The government has sent envoys to Jordan, Syria, Egypt and the United Arab Emirates in an attempt to end support of the insurgency from those Sunnimajority Arab countries.

“We need to know what the demands of the insurgents are, and what their red lines are. And we have to move these red lines and bring the parties together on this common ground in the middle,” said Saad Yousif Muttalibi, international affairs director for the reconciliation ministry.

U.S. officials say the decision of some tribal leaders to begin going after insurgents reflects growing public anger over attacks that have killed or injured more than 8,000 Iraqis, according to local government figures. They also say there has been growing alarm on the part of some tribal leaders over insurgents’ demands for adherence to strict Islamic law. U.S. military leaders say that alarm has inspired a sense of partnership that didn’t exist earlier.

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“It’s only frankly been the last six months that they’ve recognized two things: One, they can’t do it themselves, and two ... they had much more in common with the coalition than they do with Iran,” said a senior U.S. military official, who spoke on condition of anonymity.

But he said it was not clear whether the tribes would be able to mount an effective operation against the leading insurgent groups.

“The difference between targeted killings and a deliberate campaign that is successful in removing folks from the area, I have not seen,” he said.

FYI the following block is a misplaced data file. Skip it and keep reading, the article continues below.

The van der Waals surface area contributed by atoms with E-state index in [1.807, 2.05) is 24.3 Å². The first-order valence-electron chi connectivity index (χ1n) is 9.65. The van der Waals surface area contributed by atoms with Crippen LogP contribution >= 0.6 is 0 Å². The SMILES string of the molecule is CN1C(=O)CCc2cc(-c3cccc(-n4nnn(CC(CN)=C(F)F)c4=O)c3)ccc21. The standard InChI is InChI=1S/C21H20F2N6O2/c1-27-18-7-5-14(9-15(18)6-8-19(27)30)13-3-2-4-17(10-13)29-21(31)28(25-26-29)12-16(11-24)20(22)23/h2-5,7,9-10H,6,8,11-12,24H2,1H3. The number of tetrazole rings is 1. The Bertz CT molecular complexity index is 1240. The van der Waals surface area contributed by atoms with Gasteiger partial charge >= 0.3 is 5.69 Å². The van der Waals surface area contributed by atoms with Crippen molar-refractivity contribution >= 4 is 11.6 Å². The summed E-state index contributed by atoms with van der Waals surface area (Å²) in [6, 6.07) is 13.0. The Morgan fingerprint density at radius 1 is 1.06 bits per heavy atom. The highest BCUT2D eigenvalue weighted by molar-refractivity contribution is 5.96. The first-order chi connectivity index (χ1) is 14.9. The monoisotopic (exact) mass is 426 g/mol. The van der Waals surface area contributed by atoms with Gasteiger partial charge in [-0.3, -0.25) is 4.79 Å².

For many tribesmen, support for the government’s efforts may be motivated as much by revenge as by hopes for reconciliation with the government: A car bomb in January killed more than 70 police recruits, many of whom were tribesmen, and a local clan leader was assassinated a month later. A popular cleric, Sheik Ayad Izzi, was shot to death in December in a killing that was later blamed on a fatwa, or religious edict, from a young Al Qaeda imam.

Sunni and tribal militiamen have waged retaliatory attacks against Al Qaeda targets for much of the spring and summer, apparently stepping them up in the last few days as plans for the organized tribal force gathered steam.

Last week, Al Iraqiya television reported that the reputed head of Al Qaeda in Al Anbar province, Khalid Ibrahim Mahal, was killed in a joint operation by U.S. and Iraqi forces. Tribal leaders took credit for assisting with the operation.

“The insurgents are controlling everything. In many cases, we can’t even reach the governorate building to work, and people have been left to solve their security problems themselves,” said Arif Dulaimi, a tribal leader who is deputy governor of Al Anbar province.

Ultimately, the job of the reconciliation ministry will be to bridge the divide between the people of Iraq -- tribal and urban -- and the insurgents who eventually may be offered amnesty.

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“This is not a sign of weakness on the part of the government. We know eventually we will defeat them on a military basis. But that is not the solution,” Muttalibi said. “We think that to have a lasting peace and the power to rebuild the country, we need the will to coexist, and a signed agreement that you and I are here to share this land.

“We completely understand there are a great deal of concessions that have to be made, but people feel they’re courageous enough to stand and make these concessions,” he said.

“And in the end, we’re not making concessions to some foreign country. We’re making concessions to the Iraqi people.”

kim.murphy@latimes.com

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Times staff writer Solomon Moore and a special correspondent in Ramadi contributed to this report.